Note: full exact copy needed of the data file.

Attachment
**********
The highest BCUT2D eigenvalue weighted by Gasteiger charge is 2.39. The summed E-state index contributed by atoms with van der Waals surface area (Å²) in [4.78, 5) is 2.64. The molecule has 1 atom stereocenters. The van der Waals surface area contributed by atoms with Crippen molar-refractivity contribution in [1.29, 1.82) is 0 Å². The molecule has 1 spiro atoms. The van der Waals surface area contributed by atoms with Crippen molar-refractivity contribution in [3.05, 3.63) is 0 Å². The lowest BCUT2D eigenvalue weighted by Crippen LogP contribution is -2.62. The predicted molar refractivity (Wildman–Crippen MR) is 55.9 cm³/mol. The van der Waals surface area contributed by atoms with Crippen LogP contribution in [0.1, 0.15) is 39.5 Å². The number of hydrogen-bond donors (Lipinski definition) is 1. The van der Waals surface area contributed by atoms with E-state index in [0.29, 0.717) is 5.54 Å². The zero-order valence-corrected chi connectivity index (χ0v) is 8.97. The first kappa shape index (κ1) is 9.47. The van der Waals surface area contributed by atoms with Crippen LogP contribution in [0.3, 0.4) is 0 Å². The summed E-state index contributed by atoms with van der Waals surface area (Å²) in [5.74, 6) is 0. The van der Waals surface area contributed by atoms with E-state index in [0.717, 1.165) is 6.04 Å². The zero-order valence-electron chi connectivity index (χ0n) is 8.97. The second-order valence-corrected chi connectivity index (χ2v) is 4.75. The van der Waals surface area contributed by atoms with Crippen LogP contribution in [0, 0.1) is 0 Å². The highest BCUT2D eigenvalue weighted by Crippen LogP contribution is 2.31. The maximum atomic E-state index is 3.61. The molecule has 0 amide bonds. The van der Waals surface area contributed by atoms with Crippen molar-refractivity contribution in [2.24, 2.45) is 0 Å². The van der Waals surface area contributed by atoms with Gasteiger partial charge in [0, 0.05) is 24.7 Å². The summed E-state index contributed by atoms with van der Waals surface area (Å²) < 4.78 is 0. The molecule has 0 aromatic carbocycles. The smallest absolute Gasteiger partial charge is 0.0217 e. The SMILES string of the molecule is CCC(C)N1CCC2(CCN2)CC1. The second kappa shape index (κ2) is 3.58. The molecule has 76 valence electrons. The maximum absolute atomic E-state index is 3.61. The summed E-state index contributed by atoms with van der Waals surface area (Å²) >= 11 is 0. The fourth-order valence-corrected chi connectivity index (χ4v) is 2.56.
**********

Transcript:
The highest BCUT2D eigenvalue weighted by Gasteiger charge is 2.39. The summed E-state index contributed by atoms with van der Waals surface area (Å²) in [4.78, 5) is 2.64. The molecule has 1 atom stereocenters. The van der Waals surface area contributed by atoms with Crippen molar-refractivity contribution in [1.29, 1.82) is 0 Å². The molecule has 1 spiro atoms. The van der Waals surface area contributed by atoms with Crippen molar-refractivity contribution in [3.05, 3.63) is 0 Å². The lowest BCUT2D eigenvalue weighted by Crippen LogP contribution is -2.62. The predicted molar refractivity (Wildman–Crippen MR) is 55.9 cm³/mol. The van der Waals surface area contributed by atoms with Crippen LogP contribution in [0.1, 0.15) is 39.5 Å². The number of hydrogen-bond donors (Lipinski definition) is 1. The van der Waals surface area contributed by atoms with E-state index in [0.29, 0.717) is 5.54 Å². The zero-order valence-corrected chi connectivity index (χ0v) is 8.97. The first kappa shape index (κ1) is 9.47. The van der Waals surface area contributed by atoms with Crippen LogP contribution in [0.3, 0.4) is 0 Å². The summed E-state index contributed by atoms with van der Waals surface area (Å²) in [5.74, 6) is 0. The van der Waals surface area contributed by atoms with E-state index in [0.717, 1.165) is 6.04 Å². The zero-order valence-electron chi connectivity index (χ0n) is 8.97. The second-order valence-corrected chi connectivity index (χ2v) is 4.75. The van der Waals surface area contributed by atoms with Crippen LogP contribution in [0, 0.1) is 0 Å². The highest BCUT2D eigenvalue weighted by Crippen LogP contribution is 2.31. The maximum atomic E-state index is 3.61. The molecule has 0 amide bonds. The van der Waals surface area contributed by atoms with Crippen molar-refractivity contribution in [2.24, 2.45) is 0 Å². The van der Waals surface area contributed by atoms with Gasteiger partial charge in [0, 0.05) is 24.7 Å². The summed E-state index contributed by atoms with van der Waals surface area (Å²) < 4.78 is 0. The molecule has 0 aromatic carbocycles. The smallest absolute Gasteiger partial charge is 0.0217 e. The SMILES string of the molecule is CCC(C)N1CCC2(CCN2)CC1. The second kappa shape index (κ2) is 3.58. The molecule has 76 valence electrons. The maximum absolute atomic E-state index is 3.61. The summed E-state index contributed by atoms with van der Waals surface area (Å²) >= 11 is 0. The fourth-order valence-corrected chi connectivity index (χ4v) is 2.56.